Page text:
Theimer said several tours stand out in his mind.
“Our first trip to Europe was through an organization called Friendship Ambassadors,” he said. “It was to Romania, which at the time was run by (Nicolae) Ceaușescu and was one of the most brutal and tightly-controlled communist countries in Eastern Europe. That was an incredible experience for our students to see what it was like to live under that kind of oppression and control. I think they came back with a different understanding of what it was like to live behind the Iron Curtain and how much they should cherish the freedoms they had in this country.
“One of the best U.S. tours came during the last year they had January Term here. We went out to the west coast and we sang at all the different state capitols along the way. We stopped at several mission churches along the coast and sang there as well. It was a really wonderful trip.”
A leading voice
In time, Theimer’s influence expanded beyond SJU. He presented master classes, workshops and seminars at state, regional, national and international conventions and conferences.
He also conducted All State Choirs, Choral Festivals and Honor Choirs in the U.S., Europe and the Far East.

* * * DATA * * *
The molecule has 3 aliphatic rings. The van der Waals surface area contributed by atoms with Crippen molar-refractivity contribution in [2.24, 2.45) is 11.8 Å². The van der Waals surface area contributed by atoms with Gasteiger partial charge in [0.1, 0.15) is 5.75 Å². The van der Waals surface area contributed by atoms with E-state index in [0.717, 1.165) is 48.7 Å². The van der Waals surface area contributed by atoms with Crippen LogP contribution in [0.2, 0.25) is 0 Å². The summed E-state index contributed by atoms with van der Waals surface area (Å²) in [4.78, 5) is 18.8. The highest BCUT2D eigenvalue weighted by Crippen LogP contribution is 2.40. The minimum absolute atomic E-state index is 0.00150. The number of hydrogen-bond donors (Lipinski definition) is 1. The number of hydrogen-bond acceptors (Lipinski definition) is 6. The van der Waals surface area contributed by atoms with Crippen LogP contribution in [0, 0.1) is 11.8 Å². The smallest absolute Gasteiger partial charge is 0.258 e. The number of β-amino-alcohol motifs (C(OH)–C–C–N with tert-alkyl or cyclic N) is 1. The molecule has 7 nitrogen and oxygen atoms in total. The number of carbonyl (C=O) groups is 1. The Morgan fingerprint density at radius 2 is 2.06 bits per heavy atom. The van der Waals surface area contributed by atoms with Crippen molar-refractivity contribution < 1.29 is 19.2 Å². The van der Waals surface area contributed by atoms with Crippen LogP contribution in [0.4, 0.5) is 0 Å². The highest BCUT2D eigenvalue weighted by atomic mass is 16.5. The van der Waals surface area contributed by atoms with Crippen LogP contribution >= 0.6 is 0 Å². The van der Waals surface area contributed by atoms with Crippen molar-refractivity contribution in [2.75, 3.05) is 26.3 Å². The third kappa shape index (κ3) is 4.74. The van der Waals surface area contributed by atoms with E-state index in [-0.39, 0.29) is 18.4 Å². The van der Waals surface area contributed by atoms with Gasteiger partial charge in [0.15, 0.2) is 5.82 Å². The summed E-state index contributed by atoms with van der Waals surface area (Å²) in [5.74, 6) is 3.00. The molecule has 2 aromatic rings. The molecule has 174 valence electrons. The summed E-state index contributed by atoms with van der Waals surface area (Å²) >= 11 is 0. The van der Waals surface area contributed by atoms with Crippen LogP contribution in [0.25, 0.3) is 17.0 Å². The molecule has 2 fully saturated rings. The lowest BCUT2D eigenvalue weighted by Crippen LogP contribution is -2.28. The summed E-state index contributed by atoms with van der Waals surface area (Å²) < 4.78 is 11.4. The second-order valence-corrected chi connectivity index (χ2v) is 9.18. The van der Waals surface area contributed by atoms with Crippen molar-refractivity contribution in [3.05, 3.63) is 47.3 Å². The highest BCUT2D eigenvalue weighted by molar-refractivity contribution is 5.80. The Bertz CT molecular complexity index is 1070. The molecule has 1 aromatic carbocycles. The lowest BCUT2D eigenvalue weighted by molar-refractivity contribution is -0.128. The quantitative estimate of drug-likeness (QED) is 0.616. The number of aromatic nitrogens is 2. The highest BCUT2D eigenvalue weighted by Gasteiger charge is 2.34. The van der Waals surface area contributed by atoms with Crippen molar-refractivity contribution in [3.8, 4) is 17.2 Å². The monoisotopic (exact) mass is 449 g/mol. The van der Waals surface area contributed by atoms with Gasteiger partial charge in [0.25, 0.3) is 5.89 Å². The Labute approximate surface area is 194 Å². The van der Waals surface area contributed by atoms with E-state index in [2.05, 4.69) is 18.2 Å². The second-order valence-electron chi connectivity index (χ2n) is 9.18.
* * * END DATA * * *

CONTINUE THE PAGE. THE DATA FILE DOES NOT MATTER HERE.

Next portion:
In 2001, he was named the American Choral Directors Association of Minnesota’s Choir Director of the Year. Three years later, he was inducted into the Minnesota Music Educators Association Hall of Fame.
And in 2011, he received the ACDA-MN lifetime achievement award.
He also became the founder and artistic director of Kantorei (a Twin Cities-based vocal ensemble which started 33 years ago as a CSB/SJU alumni choir to give graduates the opportunity to continue making music together, and is now one of the premiere vocal ensembles in Minnesota), and the Amadeus Chamber Symphony, a chamber orchestra for Central Minnesota musicians.
And he is the co-founder and has served as music director of the National Catholic Youth Choir, as well as being a member of the faculty and the executive director of the VoiceCare Network.
“Music for Axel really is a calling,” said Richard Witteman ’89, a musician who has played with fellow SJU alum George Maurer ’88 since 1984, and who plays trumpet in the Amadeus symphony.
“It’s part of who he is and how he lives. I think it would be hard for him to think of what he’s been doing as just a job. Music captured his soul early on and he’s made it his mission to bring that positive energy out in others.”
But through it all, CSB/SJU has remained Theimer’s home base.